Amplifying serendipity definitely describes the efforts of what I have seen in many law libraries this year. One of my colleagues on the Librarian Relations team, Michael Saint-Onge has a favorite observation: In a world of specialists, law librarians are the last generalists. I agree. What other profession’s goal is to gather related information together and be at the ready to access it from many different points in order to answer a question that they may or may not know anything about? Law librarians explore new technology, build collections and sit at reference desks daily prepared to answer questions on subjects and areas of law they may not have more than a passing knowledge. Serendipity is bound to play a role in linking together apparently innocuous facts to come to a valuable conclusion.
And the advent of digital libraries is truly exciting. No longer limited to a space or to physical objects like books and journals, law librarians can amplify the opportunity for serendipity to occur any time and any place a person has a network connection. Non-legal resources and current awareness stories can spark an idea, create stimulation and cross pollinization that can trigger active minds to make important connections from seemingly unrelated information. A new term for the process has been christened, “digitdipity.”
I believe that serendipity and the digital revolution taking place in the world is creating a greater need among lawyers for libraries and librarians. Given the wealth of new resources instantly available online, lawyers often miss crucial information by focusing on a small number of resources with which they are familiar. There is even a greater need to interact with their librarians on an ever-increasing basis to ensure that new resources are not missed. The importance of providing not only access to traditional sources of law in digital resources, but also more and more guidance beyond those resources, is required so that attorneys can make the connections needed in their information searches. A heightened emphasis on the role of librarians can increase instances of serendipity for the attorneys they serve.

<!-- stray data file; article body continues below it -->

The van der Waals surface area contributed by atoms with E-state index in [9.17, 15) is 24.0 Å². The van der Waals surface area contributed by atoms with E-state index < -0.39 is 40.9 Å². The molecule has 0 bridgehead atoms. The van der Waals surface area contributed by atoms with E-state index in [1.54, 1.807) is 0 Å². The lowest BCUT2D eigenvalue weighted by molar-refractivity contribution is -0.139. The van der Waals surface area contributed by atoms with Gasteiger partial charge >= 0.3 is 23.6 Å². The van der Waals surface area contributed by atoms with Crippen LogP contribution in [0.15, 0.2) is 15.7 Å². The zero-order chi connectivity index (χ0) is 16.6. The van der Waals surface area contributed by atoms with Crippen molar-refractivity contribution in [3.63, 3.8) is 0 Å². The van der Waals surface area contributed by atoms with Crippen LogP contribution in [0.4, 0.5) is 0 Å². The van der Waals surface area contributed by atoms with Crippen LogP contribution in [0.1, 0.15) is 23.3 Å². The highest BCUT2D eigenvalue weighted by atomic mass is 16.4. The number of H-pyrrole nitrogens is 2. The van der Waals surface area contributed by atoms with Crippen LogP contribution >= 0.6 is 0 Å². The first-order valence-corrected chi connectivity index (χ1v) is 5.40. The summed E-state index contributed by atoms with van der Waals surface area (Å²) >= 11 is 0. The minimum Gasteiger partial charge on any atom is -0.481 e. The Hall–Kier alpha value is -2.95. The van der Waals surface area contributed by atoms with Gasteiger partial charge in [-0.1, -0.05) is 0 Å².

So as you forge ahead in this year and the next, building portals, managing knowledge, addressing the current awareness needs of your firm and exploring competitive intelligence along with managing traditional legal resources, remember the words of Louis Pasteur, “Chance favors the prepared mind.” Your efforts help prepare the minds of the attorneys and can ultimately give your firm a winning edge in an increasingly competitive environment. When you encourage an organization to foster intellectual connections that were previously unimaginable, great innovations occur that can make a difference for your clients and ultimately society. I believe serendipity is not a luxury but rather a necessity to encourage growth, accomplishment and the “Aha!” moments that change precedents or even the course of history.
So this holiday season, I wish you all Merry Serendipity and a wonderful New Year!